One "high concept" idea for a webcomic I thought of a while back was a strip with a time travel element where after going back in time and altering the past, the archives would be changed to reflect that past. Of course, that would that require a massive amount of forward planning and extra work on something that was essentially going to be vanish from the finished work (not to mention an actual plot to go with what is essentially a gimmick at this point). But it's the kind of thing that can be done with the web as a medium.Once something's been published, there's "no takebacks." If you later find you've written yourself into a corner, you can't just go back to the wrong turn and start over without anybody noticing.You know, most of us webcartoonists choose to operate this way, but there's no one holding a gun or authority over our heads forcing us. It's the reflex, because in five centuries of print distribution another way hasn't been possible, but someday someone's going to realize that.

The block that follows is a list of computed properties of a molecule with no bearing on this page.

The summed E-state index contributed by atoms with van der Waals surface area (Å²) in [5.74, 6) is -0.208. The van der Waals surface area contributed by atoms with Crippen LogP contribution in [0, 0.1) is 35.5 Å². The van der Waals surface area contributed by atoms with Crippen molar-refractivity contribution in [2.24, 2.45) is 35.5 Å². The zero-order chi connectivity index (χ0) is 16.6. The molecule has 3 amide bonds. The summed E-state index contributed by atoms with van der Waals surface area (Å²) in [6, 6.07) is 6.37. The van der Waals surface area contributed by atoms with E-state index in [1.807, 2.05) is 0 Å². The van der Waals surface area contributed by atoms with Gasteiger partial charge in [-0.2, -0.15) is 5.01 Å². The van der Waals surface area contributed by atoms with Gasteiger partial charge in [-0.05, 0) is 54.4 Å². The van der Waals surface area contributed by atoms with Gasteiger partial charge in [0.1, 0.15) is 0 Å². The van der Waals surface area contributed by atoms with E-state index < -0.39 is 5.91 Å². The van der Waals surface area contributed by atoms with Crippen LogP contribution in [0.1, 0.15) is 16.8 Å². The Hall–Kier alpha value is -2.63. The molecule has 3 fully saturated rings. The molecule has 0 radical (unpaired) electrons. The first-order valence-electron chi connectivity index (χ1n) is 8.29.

Comment from: Eric Burns posted at December 7, 2006 11:18 AM
Pooga -- what if your plan were executed as a 'branching archive.' Represent your archive visually. Then, when the cast goes back in time, fork the archive path, and add a link to the strip before the original divergance that can either let you follow the old reality or the new one.
Man, now I need a collaborator. And I have too much damn stuff I haven't touched in too long as it is.
I don't want to see Alice be well-adjusted. I just want her to not be a completely unlikeable bitch. I'm looking for something that makes me not hate the character in every way, and so far Weir isn't offering that. The closest she's come is trying to rescue Wendy, and she does it not out of some sort of inner honor but because she feels compelled by nationality.The moment when Alice impressed me most wasn't her decision to rescue Wendy, but her actions at the end of the second-to-last page.